March is National Colon Cancer Awareness Month – a time to learn about colon cancer prevention. If detected early, colon cancer can be treated and it can be cured. According to the American Cancer Society, colorectal cancer is the second highest cause of cancer-related deaths in the United States.
According to Ellen Gutkin, DO, a gastroenterologist at NewYork-Presbyterian/Queens and assistant professor at Weill Cornell Medicine, “Routine colonoscopy exams are lifesavers and may reduce your risk of succumbing to colorectal cancer by 90 percent.”
Dr. Gutkin explains why even healthy adults, with no family or medical history, should schedule a routine colonoscopy.
“I feel fine.” Colon polyps and early colon cancer can develop silently without symptoms. Waiting until symptoms occur can mean the cancer is more advanced and less likely to be cured.
“I’m healthy…why get screened?” According to experts from the American College of Gastroenterology, colorectal cancer screening is for healthy people. If a physician finds a polyp, it can be removed in order to prevent it from developing into colorectal cancer.
“No one in my family had colon cancer.” Don’t be the first. According to the American College of Gastroenterology, roughly 5 in 100 people will develop colorectal cancer in their lifetimes even with no family history.
“Only men get colon cancer.” Colon cancer is an equal opportunity disease. Women have the same risk as men.
“I have no risk factors.” According to Dr. Gutkin, “The single biggest modifiable risk factor for colorectal cancer is a failure to be screened.”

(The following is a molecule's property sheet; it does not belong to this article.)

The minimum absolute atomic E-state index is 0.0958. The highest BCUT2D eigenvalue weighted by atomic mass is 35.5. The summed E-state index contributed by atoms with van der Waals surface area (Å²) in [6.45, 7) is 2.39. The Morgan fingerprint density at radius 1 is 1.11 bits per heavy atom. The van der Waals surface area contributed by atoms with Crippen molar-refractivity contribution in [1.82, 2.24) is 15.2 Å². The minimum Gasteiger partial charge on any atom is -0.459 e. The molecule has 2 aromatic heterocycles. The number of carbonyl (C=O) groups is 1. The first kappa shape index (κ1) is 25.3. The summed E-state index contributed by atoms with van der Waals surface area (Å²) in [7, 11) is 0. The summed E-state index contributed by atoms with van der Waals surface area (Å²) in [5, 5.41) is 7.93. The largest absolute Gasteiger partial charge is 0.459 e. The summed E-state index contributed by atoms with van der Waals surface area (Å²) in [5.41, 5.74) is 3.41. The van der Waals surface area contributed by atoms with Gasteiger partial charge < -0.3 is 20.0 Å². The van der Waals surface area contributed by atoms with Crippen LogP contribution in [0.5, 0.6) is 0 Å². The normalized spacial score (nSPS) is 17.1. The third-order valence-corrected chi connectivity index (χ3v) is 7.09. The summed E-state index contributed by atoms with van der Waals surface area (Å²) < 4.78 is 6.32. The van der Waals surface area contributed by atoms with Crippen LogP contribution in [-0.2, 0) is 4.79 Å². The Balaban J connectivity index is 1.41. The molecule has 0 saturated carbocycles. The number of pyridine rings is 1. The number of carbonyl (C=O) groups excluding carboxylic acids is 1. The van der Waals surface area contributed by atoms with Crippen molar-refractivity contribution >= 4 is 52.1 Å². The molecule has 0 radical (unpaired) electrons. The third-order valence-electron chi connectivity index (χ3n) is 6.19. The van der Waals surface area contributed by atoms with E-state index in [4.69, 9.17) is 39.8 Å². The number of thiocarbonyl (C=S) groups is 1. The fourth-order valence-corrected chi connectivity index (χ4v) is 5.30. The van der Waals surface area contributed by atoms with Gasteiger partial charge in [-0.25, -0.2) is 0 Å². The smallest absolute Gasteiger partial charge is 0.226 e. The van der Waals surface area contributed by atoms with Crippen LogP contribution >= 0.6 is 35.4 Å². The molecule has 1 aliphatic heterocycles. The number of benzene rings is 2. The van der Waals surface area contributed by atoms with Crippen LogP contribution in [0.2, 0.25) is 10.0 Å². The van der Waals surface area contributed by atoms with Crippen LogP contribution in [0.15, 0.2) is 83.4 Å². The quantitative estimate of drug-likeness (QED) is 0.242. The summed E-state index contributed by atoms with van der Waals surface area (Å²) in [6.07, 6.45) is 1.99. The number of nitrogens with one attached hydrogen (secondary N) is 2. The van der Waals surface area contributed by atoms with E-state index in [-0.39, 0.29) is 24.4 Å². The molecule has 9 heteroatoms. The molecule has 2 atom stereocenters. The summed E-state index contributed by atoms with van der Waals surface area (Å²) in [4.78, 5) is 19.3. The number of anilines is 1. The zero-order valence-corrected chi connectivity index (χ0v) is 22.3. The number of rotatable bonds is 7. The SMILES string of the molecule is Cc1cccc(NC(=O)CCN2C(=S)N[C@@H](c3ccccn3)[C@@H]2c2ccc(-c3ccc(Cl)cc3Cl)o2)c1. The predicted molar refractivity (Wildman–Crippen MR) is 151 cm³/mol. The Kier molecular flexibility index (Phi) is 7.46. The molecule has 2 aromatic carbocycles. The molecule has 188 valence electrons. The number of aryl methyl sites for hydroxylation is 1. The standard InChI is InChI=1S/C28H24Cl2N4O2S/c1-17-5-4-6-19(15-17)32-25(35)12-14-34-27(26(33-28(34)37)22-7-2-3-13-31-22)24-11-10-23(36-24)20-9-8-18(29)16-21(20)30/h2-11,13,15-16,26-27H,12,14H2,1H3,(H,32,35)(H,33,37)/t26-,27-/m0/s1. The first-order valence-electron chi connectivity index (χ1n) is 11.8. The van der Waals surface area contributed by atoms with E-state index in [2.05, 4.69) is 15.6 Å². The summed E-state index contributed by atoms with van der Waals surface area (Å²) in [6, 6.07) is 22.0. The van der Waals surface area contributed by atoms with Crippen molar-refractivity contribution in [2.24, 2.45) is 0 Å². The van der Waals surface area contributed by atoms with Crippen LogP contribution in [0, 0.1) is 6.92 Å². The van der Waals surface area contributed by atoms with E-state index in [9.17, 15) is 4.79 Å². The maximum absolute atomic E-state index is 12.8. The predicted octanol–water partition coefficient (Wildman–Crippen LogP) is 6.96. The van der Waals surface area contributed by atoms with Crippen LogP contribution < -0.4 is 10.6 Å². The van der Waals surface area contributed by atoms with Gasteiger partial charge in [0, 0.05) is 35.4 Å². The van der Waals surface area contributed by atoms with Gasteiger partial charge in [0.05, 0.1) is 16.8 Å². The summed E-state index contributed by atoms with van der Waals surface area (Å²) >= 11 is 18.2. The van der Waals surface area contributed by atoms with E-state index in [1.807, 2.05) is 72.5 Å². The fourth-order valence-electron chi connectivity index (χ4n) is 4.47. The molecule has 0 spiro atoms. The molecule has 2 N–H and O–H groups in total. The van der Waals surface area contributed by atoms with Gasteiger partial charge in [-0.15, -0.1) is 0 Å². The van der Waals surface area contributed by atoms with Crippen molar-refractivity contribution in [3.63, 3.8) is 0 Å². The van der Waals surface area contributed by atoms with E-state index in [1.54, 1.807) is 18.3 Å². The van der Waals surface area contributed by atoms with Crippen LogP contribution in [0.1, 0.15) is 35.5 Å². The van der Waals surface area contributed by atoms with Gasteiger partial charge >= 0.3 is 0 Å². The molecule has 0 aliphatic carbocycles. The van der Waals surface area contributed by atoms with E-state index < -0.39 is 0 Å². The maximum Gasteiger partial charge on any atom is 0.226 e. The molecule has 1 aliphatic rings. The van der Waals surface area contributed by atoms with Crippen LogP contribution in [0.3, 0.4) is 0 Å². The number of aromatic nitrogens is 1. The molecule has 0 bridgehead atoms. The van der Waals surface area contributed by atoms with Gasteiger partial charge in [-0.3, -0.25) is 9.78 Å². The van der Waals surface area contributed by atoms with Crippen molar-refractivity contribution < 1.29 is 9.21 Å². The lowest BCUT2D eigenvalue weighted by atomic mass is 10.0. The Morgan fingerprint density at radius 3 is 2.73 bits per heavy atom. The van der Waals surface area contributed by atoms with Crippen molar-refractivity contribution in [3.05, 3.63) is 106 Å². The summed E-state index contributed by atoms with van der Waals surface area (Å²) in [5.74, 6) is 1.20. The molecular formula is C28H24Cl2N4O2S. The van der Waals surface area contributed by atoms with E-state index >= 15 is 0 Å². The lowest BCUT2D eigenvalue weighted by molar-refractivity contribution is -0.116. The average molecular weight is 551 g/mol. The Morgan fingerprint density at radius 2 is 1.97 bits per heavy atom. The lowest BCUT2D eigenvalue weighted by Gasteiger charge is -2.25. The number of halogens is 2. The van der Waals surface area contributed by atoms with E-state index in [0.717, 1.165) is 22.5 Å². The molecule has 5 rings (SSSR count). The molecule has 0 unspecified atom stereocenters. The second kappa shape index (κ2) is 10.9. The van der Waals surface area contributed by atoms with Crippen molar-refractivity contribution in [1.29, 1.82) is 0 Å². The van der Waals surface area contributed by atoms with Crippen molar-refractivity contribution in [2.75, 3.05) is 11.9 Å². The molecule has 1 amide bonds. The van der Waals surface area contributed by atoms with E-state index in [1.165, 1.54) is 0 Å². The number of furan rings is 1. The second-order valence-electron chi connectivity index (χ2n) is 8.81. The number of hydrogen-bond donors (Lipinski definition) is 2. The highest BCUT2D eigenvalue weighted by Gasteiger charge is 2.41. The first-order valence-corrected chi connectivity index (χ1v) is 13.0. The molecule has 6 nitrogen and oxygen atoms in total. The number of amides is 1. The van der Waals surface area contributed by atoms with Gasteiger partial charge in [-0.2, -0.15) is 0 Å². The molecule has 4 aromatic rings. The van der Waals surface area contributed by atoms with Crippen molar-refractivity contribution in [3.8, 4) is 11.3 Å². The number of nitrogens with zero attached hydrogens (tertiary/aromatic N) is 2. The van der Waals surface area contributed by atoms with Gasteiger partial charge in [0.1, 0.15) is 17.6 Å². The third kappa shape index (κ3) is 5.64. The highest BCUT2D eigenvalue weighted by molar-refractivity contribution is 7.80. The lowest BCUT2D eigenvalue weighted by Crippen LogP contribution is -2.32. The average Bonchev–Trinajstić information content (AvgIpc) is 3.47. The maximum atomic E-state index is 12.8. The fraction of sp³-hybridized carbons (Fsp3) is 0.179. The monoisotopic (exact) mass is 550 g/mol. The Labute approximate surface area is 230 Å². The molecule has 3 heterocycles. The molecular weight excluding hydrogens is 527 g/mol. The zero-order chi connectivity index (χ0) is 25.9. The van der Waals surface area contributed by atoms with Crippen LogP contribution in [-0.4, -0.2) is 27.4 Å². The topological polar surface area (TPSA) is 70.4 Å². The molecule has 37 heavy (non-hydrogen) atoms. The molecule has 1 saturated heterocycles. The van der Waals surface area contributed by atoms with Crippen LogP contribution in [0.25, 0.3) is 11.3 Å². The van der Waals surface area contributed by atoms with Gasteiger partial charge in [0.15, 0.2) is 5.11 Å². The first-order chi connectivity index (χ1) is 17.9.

Dr. Gutkin adds, “Colorectal cancer can be prevented – not just detected – through colonoscopy.” Starting at age 50 (age 45 for African Americans), it is recommended that men and women of average risk have a colonoscopy every ten years. Here are some ways you can reduce your risk of colorectal cancer:
1 Get screened regularly.
2 Maintain a healthful weight throughout your life.
3 Adopt a physically active lifestyle.
4 Consume a healthful diet with an emphasis on fruits and vegetables.
5 If you drink alcoholic beverages, limit consumption.
6 Consume the recommended levels of calcium, primarily through food sources.
7 Avoid tobacco products.
New York-Presbyterian/Queens, located in Flushing, New York, is a community teaching hospital affiliated with Weill Cornell Medicine, serving Queens and Metro New York residents. The 535-bed tertiary care facility provides services in 14 clinical departments and numerous subspecialties. Annually, 15,000 surgeries and 4,000 infant deliveries are performed at New York-Presbyterian/Queens. With its network of affiliated primary and multispecialty care physician practices and community-based health centers, the hospital provides approximately 162,000 ambulatory care visits and 124,000 emergency service visits annually. For more information, visit nyp.org/queens.